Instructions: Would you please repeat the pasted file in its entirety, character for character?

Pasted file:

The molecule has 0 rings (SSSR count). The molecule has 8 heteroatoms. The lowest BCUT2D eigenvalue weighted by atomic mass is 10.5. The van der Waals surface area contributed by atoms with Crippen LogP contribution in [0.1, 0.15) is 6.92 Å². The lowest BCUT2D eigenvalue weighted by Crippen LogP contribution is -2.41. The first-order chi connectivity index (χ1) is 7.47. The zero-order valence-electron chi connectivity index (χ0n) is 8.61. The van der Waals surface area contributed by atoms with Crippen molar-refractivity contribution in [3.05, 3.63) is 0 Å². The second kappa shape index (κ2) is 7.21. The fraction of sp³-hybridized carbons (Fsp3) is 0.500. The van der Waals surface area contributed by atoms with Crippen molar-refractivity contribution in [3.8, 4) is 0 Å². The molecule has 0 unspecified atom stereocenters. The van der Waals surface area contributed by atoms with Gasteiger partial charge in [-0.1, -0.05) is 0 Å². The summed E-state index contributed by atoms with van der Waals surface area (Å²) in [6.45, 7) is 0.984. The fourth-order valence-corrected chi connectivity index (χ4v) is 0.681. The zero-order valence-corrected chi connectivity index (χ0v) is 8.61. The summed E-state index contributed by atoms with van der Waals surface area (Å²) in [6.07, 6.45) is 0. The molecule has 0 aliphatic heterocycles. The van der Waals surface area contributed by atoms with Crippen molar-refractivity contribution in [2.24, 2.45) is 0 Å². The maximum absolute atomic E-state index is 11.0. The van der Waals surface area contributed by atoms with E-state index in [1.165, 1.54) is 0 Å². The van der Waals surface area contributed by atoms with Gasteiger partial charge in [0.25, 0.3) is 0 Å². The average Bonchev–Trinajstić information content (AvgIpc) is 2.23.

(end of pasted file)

The molecule has 0 rings (SSSR count). The molecule has 8 heteroatoms. The lowest BCUT2D eigenvalue weighted by atomic mass is 10.5. The van der Waals surface area contributed by atoms with Crippen LogP contribution in [0.1, 0.15) is 6.92 Å². The lowest BCUT2D eigenvalue weighted by Crippen LogP contribution is -2.41. The first-order chi connectivity index (χ1) is 7.47. The zero-order valence-electron chi connectivity index (χ0n) is 8.61. The van der Waals surface area contributed by atoms with Crippen molar-refractivity contribution in [3.05, 3.63) is 0 Å². The second kappa shape index (κ2) is 7.21. The fraction of sp³-hybridized carbons (Fsp3) is 0.500. The van der Waals surface area contributed by atoms with Crippen molar-refractivity contribution in [3.8, 4) is 0 Å². The molecule has 0 unspecified atom stereocenters. The van der Waals surface area contributed by atoms with Gasteiger partial charge in [-0.1, -0.05) is 0 Å². The summed E-state index contributed by atoms with van der Waals surface area (Å²) in [6.45, 7) is 0.984. The fourth-order valence-corrected chi connectivity index (χ4v) is 0.681. The zero-order valence-corrected chi connectivity index (χ0v) is 8.61. The summed E-state index contributed by atoms with van der Waals surface area (Å²) in [6.07, 6.45) is 0. The molecule has 0 aliphatic heterocycles. The van der Waals surface area contributed by atoms with Crippen molar-refractivity contribution in [2.24, 2.45) is 0 Å². The maximum absolute atomic E-state index is 11.0. The van der Waals surface area contributed by atoms with E-state index in [1.165, 1.54) is 0 Å². The van der Waals surface area contributed by atoms with Gasteiger partial charge in [0.25, 0.3) is 0 Å². The average Bonchev–Trinajstić information content (AvgIpc) is 2.23.